Reserve Bank of Australia Annual Report – 2007 The Reserve Bank in the Community

Activities of the Regional Offices

In addition to its head office located in New South Wales, the Reserve Bank has offices in Victoria, Queensland, South Australia and Western Australia.[1] This network of Regional Offices is an important component of the Reserve Bank's presence in the community, fostering greater communication with members of the public, business, government and academia in their respective States and facilitating events involving the Reserve Bank in their local area.

As part of the Reserve Bank's efforts to keep the public informed of its evolving views on the economy, Regional Office staff regularly give presentations on economic developments to business groups, community organisations and educational institutions, in both State capitals and regional centres. In addition, senior staff from Economic Group visit the Regional Offices each quarter, following the release of the Statement on Monetary Policy, to brief groups of liaison contacts on the main themes. There were 56 such presentations and briefings in 2006/07.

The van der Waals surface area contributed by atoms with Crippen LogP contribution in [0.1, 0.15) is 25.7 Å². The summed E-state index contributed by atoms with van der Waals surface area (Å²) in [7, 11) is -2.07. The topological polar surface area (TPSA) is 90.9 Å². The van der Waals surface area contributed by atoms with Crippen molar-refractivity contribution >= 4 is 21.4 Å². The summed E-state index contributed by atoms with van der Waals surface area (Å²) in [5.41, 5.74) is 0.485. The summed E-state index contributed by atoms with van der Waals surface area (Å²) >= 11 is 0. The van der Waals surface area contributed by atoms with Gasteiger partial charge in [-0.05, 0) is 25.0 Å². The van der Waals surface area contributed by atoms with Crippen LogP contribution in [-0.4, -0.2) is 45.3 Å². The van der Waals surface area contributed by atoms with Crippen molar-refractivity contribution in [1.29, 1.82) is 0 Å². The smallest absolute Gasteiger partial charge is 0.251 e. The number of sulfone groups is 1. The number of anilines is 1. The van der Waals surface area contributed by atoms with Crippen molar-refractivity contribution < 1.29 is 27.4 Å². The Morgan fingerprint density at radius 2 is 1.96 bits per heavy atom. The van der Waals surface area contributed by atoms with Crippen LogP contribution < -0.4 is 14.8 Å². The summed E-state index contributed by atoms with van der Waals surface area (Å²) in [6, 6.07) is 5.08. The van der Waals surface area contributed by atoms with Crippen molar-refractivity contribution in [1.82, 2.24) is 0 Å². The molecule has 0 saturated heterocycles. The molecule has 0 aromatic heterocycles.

In addition to their representational role, the Regional Offices are a key component of the Reserve Bank's business liaison program. Since 2001, the Bank has systematically built relationships across a broad cross-section of the business community, with a view to gaining first-hand insights into conditions in different industries and regions within the national economy. The staff involved in the regional liaison program have built up a pool of over 1,500 regular contacts around the country, visiting about 100 of them each month. The information obtained is reported in detail to Head Office and incorporated into the material prepared for monthly Board meetings and in the quarterly Statement on Monetary Policy. In this way, information obtained from liaison is used as a complement to standard sources, such as data from the Australian Bureau of Statistics and business surveys, in forming the Reserve Bank's assessment of the economy.

Photograph: Staff from the Reserve Bank's WA Office, Mark Gugiatti (Economist), second from left, and Virginia Christie (Senior Representative), at the Geraldton Port Authority with Peter Klein (CEO, Geraldton Port Authority), left, and Phil McAuliffe (Project Manager Infrastructure & Business Development, Mid West Development Commission), right.